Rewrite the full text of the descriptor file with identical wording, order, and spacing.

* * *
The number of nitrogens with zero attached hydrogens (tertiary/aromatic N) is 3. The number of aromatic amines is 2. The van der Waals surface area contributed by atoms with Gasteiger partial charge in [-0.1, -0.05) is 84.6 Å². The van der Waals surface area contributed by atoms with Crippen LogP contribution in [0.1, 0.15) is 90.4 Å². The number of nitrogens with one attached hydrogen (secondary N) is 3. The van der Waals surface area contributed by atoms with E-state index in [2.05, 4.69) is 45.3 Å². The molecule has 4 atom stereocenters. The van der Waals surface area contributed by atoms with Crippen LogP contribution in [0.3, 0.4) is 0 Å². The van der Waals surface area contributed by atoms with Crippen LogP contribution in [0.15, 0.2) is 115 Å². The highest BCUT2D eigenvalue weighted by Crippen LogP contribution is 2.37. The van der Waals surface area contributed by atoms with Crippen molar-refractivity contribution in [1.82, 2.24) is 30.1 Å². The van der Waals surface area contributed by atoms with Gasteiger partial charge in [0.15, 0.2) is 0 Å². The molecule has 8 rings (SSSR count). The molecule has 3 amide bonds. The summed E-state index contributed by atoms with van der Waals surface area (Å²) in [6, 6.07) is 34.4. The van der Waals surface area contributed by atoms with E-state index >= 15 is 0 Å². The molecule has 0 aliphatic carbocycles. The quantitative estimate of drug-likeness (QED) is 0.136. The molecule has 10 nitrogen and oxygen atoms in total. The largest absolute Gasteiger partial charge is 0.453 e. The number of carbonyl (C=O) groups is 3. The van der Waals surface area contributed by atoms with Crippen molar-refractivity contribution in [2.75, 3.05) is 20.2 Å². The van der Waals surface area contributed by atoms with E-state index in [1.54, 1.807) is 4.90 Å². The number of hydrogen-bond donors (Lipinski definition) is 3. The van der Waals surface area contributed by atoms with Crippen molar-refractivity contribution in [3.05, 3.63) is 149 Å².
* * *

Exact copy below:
The number of nitrogens with zero attached hydrogens (tertiary/aromatic N) is 3. The number of aromatic amines is 2. The van der Waals surface area contributed by atoms with Gasteiger partial charge in [-0.1, -0.05) is 84.6 Å². The van der Waals surface area contributed by atoms with Crippen LogP contribution in [0.1, 0.15) is 90.4 Å². The number of nitrogens with one attached hydrogen (secondary N) is 3. The van der Waals surface area contributed by atoms with E-state index in [2.05, 4.69) is 45.3 Å². The molecule has 4 atom stereocenters. The van der Waals surface area contributed by atoms with Crippen LogP contribution in [0.3, 0.4) is 0 Å². The van der Waals surface area contributed by atoms with Crippen LogP contribution in [0.15, 0.2) is 115 Å². The highest BCUT2D eigenvalue weighted by Crippen LogP contribution is 2.37. The van der Waals surface area contributed by atoms with Crippen molar-refractivity contribution in [1.82, 2.24) is 30.1 Å². The van der Waals surface area contributed by atoms with Gasteiger partial charge in [0.15, 0.2) is 0 Å². The molecule has 8 rings (SSSR count). The molecule has 3 amide bonds. The summed E-state index contributed by atoms with van der Waals surface area (Å²) in [6, 6.07) is 34.4. The van der Waals surface area contributed by atoms with E-state index >= 15 is 0 Å². The molecule has 0 aliphatic carbocycles. The quantitative estimate of drug-likeness (QED) is 0.136. The molecule has 10 nitrogen and oxygen atoms in total. The largest absolute Gasteiger partial charge is 0.453 e. The number of carbonyl (C=O) groups is 3. The van der Waals surface area contributed by atoms with Crippen molar-refractivity contribution in [2.75, 3.05) is 20.2 Å². The van der Waals surface area contributed by atoms with E-state index in [1.54, 1.807) is 4.90 Å². The number of hydrogen-bond donors (Lipinski definition) is 3. The van der Waals surface area contributed by atoms with Crippen molar-refractivity contribution in [3.05, 3.63) is 149 Å².